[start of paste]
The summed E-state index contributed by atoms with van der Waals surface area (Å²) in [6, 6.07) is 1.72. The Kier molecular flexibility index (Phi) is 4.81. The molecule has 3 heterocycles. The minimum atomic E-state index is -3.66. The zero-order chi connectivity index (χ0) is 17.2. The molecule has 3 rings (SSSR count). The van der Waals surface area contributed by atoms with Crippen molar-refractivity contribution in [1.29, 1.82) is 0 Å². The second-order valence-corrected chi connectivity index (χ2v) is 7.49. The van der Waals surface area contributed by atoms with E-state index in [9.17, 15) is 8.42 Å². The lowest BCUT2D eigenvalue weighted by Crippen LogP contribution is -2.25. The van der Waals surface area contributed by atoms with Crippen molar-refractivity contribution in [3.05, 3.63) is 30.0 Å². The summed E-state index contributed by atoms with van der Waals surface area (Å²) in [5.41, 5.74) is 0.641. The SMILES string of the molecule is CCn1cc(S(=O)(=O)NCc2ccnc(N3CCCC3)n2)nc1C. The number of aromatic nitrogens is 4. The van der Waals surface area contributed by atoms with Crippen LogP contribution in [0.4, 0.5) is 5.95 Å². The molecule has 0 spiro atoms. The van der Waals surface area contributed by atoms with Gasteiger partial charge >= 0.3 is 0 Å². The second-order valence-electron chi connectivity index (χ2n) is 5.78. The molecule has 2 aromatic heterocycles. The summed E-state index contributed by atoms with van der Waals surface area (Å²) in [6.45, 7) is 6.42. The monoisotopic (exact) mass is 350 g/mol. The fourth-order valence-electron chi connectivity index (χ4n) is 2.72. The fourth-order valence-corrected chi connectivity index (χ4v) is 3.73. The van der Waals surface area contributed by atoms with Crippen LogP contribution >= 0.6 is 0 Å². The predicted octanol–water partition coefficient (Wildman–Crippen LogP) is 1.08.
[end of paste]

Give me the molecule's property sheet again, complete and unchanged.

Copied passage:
The summed E-state index contributed by atoms with van der Waals surface area (Å²) in [6, 6.07) is 1.72. The Kier molecular flexibility index (Phi) is 4.81. The molecule has 3 heterocycles. The minimum atomic E-state index is -3.66. The zero-order chi connectivity index (χ0) is 17.2. The molecule has 3 rings (SSSR count). The van der Waals surface area contributed by atoms with Crippen molar-refractivity contribution in [1.29, 1.82) is 0 Å². The second-order valence-corrected chi connectivity index (χ2v) is 7.49. The van der Waals surface area contributed by atoms with E-state index in [9.17, 15) is 8.42 Å². The lowest BCUT2D eigenvalue weighted by Crippen LogP contribution is -2.25. The van der Waals surface area contributed by atoms with Crippen molar-refractivity contribution in [3.05, 3.63) is 30.0 Å². The summed E-state index contributed by atoms with van der Waals surface area (Å²) in [5.41, 5.74) is 0.641. The SMILES string of the molecule is CCn1cc(S(=O)(=O)NCc2ccnc(N3CCCC3)n2)nc1C. The number of aromatic nitrogens is 4. The van der Waals surface area contributed by atoms with Crippen LogP contribution in [0.4, 0.5) is 5.95 Å². The molecule has 0 spiro atoms. The van der Waals surface area contributed by atoms with Gasteiger partial charge >= 0.3 is 0 Å². The second-order valence-electron chi connectivity index (χ2n) is 5.78. The molecule has 2 aromatic heterocycles. The summed E-state index contributed by atoms with van der Waals surface area (Å²) in [6.45, 7) is 6.42. The monoisotopic (exact) mass is 350 g/mol. The fourth-order valence-electron chi connectivity index (χ4n) is 2.72. The fourth-order valence-corrected chi connectivity index (χ4v) is 3.73. The van der Waals surface area contributed by atoms with Crippen LogP contribution >= 0.6 is 0 Å². The predicted octanol–water partition coefficient (Wildman–Crippen LogP) is 1.08.